City of Springfield Community Development Director Shannon Meadows said she agrees with the outcome of the report that Springfield is an affordable market for home owners and renters. However, by simply comparing median wages to median rents, the study has a high margin of error, she added.
It does not take into account the number of people who are spending more than 30 percent of their income on housing or on the type of affordable housing stock available to them.
A number of Springfield residents are still spending a large portion of their income on housing, something city officials say continues to be a problem as they work to identify ways to provide more affordable housing opportunities.
The city has taken several measures in the past year to address its aging housing stock and shortages in affordable housing. That includes commissioning a 68-page analysis of the city's housing market as well as establishing a vacant property registry that will go into effect Jan. 1.
Roughly 40 percent of city households pay more than 30 percent of their income for housing. For some that is due to a shortage in affordable housing that is deemed structurally safe and sanitary, said Meadows.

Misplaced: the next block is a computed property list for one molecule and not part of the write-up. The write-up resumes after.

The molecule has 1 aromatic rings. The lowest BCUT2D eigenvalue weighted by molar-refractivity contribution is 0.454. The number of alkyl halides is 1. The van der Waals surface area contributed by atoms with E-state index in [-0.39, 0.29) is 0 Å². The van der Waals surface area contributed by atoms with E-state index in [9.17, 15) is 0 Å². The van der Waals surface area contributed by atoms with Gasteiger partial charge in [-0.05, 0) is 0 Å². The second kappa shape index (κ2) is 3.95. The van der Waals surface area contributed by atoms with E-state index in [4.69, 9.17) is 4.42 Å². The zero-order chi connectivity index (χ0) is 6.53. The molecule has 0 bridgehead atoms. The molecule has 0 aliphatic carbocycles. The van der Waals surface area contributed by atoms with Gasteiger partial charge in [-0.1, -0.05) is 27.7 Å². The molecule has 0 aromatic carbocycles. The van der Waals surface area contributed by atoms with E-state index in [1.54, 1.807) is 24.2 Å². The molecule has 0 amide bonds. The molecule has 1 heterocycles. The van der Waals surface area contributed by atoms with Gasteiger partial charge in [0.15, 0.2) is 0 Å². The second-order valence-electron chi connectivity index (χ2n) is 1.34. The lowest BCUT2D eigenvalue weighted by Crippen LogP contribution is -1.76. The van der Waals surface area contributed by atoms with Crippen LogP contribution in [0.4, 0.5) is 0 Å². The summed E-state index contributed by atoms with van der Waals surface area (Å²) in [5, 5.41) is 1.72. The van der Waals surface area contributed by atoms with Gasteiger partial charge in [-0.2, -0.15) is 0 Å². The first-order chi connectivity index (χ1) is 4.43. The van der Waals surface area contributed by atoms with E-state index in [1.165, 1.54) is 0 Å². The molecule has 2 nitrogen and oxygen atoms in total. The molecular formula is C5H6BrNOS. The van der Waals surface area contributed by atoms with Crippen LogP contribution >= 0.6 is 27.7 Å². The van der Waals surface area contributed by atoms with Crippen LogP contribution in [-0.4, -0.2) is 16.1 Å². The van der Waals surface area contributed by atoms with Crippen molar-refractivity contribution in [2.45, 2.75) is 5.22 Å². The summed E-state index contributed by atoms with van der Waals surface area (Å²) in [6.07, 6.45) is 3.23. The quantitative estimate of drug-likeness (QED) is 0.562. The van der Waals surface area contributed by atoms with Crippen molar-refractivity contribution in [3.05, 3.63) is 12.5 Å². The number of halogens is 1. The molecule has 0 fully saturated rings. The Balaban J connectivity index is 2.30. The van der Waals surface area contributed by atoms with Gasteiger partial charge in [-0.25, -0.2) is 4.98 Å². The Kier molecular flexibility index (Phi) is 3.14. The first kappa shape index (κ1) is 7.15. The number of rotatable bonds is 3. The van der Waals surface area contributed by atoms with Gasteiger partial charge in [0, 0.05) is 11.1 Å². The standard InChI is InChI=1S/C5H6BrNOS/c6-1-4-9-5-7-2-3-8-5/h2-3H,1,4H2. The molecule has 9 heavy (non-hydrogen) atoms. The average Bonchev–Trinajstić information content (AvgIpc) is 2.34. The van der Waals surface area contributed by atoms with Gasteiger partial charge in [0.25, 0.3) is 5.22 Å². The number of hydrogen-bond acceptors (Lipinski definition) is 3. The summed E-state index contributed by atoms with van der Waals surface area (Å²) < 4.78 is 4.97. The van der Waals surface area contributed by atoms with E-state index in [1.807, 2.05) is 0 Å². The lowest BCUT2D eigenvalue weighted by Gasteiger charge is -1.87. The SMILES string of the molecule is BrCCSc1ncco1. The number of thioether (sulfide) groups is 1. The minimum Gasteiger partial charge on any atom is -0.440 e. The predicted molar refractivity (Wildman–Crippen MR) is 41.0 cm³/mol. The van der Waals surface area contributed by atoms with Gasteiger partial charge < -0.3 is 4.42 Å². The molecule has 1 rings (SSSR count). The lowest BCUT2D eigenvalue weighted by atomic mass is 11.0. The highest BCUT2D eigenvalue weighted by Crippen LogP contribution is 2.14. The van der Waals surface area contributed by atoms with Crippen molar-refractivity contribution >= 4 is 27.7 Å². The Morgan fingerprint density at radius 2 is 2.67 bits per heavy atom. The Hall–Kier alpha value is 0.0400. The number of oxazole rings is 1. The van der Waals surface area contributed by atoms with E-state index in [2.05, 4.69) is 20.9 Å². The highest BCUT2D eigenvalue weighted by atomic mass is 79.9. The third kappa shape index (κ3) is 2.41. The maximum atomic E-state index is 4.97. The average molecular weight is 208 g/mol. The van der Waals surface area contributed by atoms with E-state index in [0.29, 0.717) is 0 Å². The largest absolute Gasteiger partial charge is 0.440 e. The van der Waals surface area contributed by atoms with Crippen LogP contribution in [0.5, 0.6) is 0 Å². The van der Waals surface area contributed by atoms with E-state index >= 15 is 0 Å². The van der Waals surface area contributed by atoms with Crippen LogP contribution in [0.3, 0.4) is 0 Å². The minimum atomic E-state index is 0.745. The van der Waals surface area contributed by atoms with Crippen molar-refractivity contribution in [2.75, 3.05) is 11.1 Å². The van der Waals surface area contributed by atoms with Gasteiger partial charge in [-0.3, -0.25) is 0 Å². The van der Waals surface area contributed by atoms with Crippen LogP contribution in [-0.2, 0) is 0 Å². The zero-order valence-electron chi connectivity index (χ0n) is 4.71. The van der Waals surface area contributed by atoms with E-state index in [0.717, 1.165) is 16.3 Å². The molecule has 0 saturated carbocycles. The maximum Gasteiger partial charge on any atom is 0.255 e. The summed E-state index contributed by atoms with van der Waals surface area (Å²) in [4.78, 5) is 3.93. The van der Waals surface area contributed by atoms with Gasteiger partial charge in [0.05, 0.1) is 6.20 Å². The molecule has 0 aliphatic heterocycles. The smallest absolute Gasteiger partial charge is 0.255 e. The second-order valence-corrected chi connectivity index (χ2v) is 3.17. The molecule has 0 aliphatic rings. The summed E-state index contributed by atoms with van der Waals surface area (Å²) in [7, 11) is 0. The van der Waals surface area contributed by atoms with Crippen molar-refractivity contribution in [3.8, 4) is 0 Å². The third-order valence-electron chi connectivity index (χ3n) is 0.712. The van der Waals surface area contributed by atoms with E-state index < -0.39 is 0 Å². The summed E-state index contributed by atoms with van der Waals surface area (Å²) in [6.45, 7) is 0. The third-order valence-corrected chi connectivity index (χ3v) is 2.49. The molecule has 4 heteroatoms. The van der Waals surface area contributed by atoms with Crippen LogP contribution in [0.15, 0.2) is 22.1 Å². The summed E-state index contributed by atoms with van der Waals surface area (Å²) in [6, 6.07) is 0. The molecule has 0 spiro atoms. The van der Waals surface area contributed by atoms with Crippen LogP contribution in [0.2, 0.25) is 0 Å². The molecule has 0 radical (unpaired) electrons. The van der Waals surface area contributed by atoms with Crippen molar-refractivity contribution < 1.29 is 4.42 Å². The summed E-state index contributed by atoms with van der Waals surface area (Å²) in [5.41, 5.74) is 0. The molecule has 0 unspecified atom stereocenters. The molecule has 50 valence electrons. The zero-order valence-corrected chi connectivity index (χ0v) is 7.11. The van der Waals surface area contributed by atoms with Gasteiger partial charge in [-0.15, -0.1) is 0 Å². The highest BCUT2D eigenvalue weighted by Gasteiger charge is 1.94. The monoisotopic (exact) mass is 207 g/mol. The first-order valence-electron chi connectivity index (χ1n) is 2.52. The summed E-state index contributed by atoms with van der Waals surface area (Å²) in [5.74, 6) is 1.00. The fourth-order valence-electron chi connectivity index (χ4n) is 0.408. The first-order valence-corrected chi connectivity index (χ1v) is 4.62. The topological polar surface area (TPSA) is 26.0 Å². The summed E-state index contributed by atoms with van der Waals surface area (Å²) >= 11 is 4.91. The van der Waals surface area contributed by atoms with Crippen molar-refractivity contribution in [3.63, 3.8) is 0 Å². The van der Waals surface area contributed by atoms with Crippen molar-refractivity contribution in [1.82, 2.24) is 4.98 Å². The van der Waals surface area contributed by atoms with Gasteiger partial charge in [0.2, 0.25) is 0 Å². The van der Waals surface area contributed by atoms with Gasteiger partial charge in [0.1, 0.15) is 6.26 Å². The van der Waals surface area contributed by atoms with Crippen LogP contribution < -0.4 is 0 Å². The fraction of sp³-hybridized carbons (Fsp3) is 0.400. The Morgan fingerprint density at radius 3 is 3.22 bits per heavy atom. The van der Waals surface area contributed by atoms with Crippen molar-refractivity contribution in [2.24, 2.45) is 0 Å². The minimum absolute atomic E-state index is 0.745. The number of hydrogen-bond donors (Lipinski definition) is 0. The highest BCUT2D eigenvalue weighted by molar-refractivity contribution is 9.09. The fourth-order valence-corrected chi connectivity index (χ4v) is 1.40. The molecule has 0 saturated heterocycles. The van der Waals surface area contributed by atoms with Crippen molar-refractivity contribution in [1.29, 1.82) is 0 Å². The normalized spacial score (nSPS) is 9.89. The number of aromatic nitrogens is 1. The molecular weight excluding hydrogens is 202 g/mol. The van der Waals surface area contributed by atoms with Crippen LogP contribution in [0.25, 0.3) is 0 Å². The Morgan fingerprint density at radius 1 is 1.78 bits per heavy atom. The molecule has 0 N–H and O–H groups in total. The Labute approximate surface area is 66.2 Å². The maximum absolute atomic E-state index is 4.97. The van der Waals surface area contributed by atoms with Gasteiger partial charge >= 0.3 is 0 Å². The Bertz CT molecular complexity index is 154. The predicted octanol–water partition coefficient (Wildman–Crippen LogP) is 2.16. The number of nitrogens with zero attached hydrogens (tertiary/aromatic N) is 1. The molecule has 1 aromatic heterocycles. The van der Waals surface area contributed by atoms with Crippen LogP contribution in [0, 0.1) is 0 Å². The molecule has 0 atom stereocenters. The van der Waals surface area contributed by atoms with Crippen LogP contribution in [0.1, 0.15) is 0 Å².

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“That means families have to pay more for adequate housing,” she said, noting that has more of an impact on those who have low to moderate incomes.
The median household income in Springfield is $37,002. However, an estimated 20% of households in the area have an income below $15,000, according to a study looking at the Springfield housing market conducted by the Greater Ohio Policy Center.
There is also a shortage in housing opportunities for those classified as extremely low-income renters said Tina Koumoutsos, with the Neighborhood Housing Partnership of Greater Springfield. She said there was a shortage of 2,585 rental units for 3,805 of those renters in 2015.
That study by the Greater Ohio Policy Center also found that 52% of residents in Springfield were renting their homes in 2017.
Koumoutsos said she does not expect that number to go down in the near future as the demand for rental housing has increased in the years following the recession.
Meadows said the city is hopeful that by continuing to engage with specific neighborhoods as well as property owners, it will lead to more reinvestment. That includes salvaging aging housing stock.